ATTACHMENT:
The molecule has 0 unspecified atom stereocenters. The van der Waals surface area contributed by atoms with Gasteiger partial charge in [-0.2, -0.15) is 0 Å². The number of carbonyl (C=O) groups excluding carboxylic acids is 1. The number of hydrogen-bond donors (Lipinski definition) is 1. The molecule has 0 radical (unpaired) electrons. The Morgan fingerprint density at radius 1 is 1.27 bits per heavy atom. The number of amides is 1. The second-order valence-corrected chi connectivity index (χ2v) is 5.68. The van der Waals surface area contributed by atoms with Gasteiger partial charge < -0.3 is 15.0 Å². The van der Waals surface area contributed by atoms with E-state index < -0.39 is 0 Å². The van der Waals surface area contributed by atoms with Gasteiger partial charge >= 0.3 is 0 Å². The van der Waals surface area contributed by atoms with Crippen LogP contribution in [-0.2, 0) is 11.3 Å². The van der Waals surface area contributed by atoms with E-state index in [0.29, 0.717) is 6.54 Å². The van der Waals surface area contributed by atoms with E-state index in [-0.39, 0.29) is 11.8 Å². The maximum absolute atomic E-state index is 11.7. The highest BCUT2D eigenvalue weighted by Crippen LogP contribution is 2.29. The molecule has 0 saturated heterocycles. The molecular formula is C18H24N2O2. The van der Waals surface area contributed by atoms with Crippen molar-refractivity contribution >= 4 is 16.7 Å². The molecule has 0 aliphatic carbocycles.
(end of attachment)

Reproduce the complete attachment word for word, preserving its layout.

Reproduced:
The molecule has 0 unspecified atom stereocenters. The van der Waals surface area contributed by atoms with Gasteiger partial charge in [-0.2, -0.15) is 0 Å². The number of carbonyl (C=O) groups excluding carboxylic acids is 1. The number of hydrogen-bond donors (Lipinski definition) is 1. The molecule has 0 radical (unpaired) electrons. The Morgan fingerprint density at radius 1 is 1.27 bits per heavy atom. The number of amides is 1. The second-order valence-corrected chi connectivity index (χ2v) is 5.68. The van der Waals surface area contributed by atoms with Gasteiger partial charge < -0.3 is 15.0 Å². The van der Waals surface area contributed by atoms with E-state index < -0.39 is 0 Å². The van der Waals surface area contributed by atoms with Gasteiger partial charge >= 0.3 is 0 Å². The van der Waals surface area contributed by atoms with Crippen LogP contribution in [-0.2, 0) is 11.3 Å². The van der Waals surface area contributed by atoms with E-state index in [0.29, 0.717) is 6.54 Å². The van der Waals surface area contributed by atoms with E-state index in [-0.39, 0.29) is 11.8 Å². The maximum absolute atomic E-state index is 11.7. The highest BCUT2D eigenvalue weighted by Crippen LogP contribution is 2.29. The molecule has 0 saturated heterocycles. The molecular formula is C18H24N2O2. The van der Waals surface area contributed by atoms with Crippen molar-refractivity contribution >= 4 is 16.7 Å². The molecule has 0 aliphatic carbocycles.